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Have you ever lost or misplaced something that was very important or meant a great deal to you? Naturally, we have all experienced this from time to time; whether it was our cellphone, wallet, or even our car keys, we have all felt that form of panic when something is missing. Furthermore, did you ever have a big celebration with friends when you found that missing cellphone or wallet? More than likely, that answer would be no, and like most of us, you felt a sigh of relief and then went about your day. Interestingly, Jesus posed a similar question to use as a teaching point for a crowd of people that had gathered around Him.
Among those who had gathered around Jesus were some disgruntled Pharisees’ and scribes saying, “This man receives sinners and eats with them.” In response, Jesus speaks to the crowd saying, “What man among you, if he had a hundred sheep and has lost one of them, does not leave the ninety-nine in the open pasture and go after the one that is lost?” Jesus further shares, “Or what woman, if she had ten silver coins and lost one coin, does not light a lamp and sweep the house and search carefully until she finds it?” (Luke 15:4;8). In both cases, the person was willing to do whatever it took to find what was lost.
The silver coin of that era was called a drachma, and its value would be equivalent to 25-cents in U.S. currency. Now, when most people lose a quarter, more often their attitude is “so what.” However, if all you have to your name is a total of ten quarters, losing one becomes a big deal when something you want to buy costs $2.50. On the other hand, sheep carried great value since they were among the most used for animal sacrifices, and so to let one merely wander off would be like throwing money out of your car window while driving down the highway. So is Jesus teaching the crowd a lesson about the importance of taking care of their investments, that life is all about money? Not at all; instead, Jesus is teaching them about the love God has for them.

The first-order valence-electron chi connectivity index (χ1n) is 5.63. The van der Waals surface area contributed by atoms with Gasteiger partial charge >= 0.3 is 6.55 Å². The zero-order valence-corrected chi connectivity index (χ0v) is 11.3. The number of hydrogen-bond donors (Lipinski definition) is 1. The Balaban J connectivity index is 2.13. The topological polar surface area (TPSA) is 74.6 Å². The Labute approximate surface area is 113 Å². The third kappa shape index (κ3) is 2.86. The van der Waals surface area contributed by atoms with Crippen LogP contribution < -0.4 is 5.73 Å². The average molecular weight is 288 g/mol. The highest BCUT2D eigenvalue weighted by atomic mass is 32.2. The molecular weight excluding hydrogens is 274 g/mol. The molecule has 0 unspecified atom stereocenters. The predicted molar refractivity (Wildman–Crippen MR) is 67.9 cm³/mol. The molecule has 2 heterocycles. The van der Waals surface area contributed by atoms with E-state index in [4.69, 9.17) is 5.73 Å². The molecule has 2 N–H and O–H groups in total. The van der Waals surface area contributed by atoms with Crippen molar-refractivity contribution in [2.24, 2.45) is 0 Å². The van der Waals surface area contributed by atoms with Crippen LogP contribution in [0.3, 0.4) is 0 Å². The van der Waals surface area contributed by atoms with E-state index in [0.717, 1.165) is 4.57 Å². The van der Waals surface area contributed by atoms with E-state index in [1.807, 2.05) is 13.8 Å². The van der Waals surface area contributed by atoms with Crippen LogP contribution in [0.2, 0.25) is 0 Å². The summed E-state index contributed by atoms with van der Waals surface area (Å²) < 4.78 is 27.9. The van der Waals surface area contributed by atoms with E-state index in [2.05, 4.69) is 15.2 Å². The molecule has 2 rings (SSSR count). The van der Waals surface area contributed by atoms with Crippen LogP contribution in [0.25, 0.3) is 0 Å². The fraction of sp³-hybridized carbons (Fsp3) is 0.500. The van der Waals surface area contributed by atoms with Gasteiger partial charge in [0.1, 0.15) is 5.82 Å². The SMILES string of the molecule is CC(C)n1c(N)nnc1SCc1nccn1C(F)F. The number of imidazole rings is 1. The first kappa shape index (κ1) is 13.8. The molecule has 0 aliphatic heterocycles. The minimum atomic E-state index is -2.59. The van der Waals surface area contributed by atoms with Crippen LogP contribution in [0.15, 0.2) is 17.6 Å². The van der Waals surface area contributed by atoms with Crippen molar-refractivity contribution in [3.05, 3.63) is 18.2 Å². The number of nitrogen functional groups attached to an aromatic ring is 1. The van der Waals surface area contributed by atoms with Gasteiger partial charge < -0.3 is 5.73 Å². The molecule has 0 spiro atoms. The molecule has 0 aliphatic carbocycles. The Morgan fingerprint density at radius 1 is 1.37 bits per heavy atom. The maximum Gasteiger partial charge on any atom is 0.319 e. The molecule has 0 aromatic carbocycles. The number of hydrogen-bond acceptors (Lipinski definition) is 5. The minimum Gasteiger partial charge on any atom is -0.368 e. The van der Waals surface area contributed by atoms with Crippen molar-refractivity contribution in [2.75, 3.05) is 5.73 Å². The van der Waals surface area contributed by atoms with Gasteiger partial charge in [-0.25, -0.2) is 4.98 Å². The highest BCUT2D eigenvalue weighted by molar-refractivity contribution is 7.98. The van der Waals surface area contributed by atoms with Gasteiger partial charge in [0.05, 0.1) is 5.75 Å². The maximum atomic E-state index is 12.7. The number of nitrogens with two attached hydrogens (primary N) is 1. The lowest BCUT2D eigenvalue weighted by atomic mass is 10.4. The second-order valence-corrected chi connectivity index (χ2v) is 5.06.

Jesus is the good shepherd who came to seek out the lost sheep in the world, the lost souls of people whom God loves and values greatly. It is a love so great that Jesus was willing to do whatever it took to find and restore the lost and return them to the fold of heaven. Jesus did this through His redeeming work on the cross at Calvary. Jesus concluded His parables by saying when the shepherd found his lost sheep, and when the woman found her lost coin, both celebrated with their neighbors in joy. Then He said, “In the same way, I tell you, there is joy in the presence of the angels of God over one sinner who repents” (Luke 15:10).
Malcolm Tolbert (1970) best summarizes the Pharisees’ problem, which, in part, was the high esteem in which they held themselves. Tolbert writes:
“The Pharisees’ problem was not their immorality but their attitude toward their fellow man. Like so many good, religious people, they were hard, judgmental, unforgiving. Their contempt for persons who did not meet the standards was an important facet of their lack of humility before God. They failed to recognize their need of grace” (p. 124).
In the eyes of God, you are of great value, not in a monetary sense, but a great value to the heart of God. He loves you; He has sought you out, and He desires a personal relationship with you. It’s not about hardened religious practices that judge and condemn others as did the Pharisees’; it’s about a loving one-on-one relationship between you and God alone.
Tolbert, M. O. (1970). Luke. Clifton J. Allen (ed.), The Broadman Bible Commentary (Vol. 9). (pp. 1-187). Nashville, TN: Broadman Press.
Unless otherwise noted, all Scripture is taken from the New American Standard Bible®, Copyright © 1960, 1962, 1963, 1968, 1971, 1972, 1973, 1975, 1977, 1995 by The Lockman Foundation. Used by permission.
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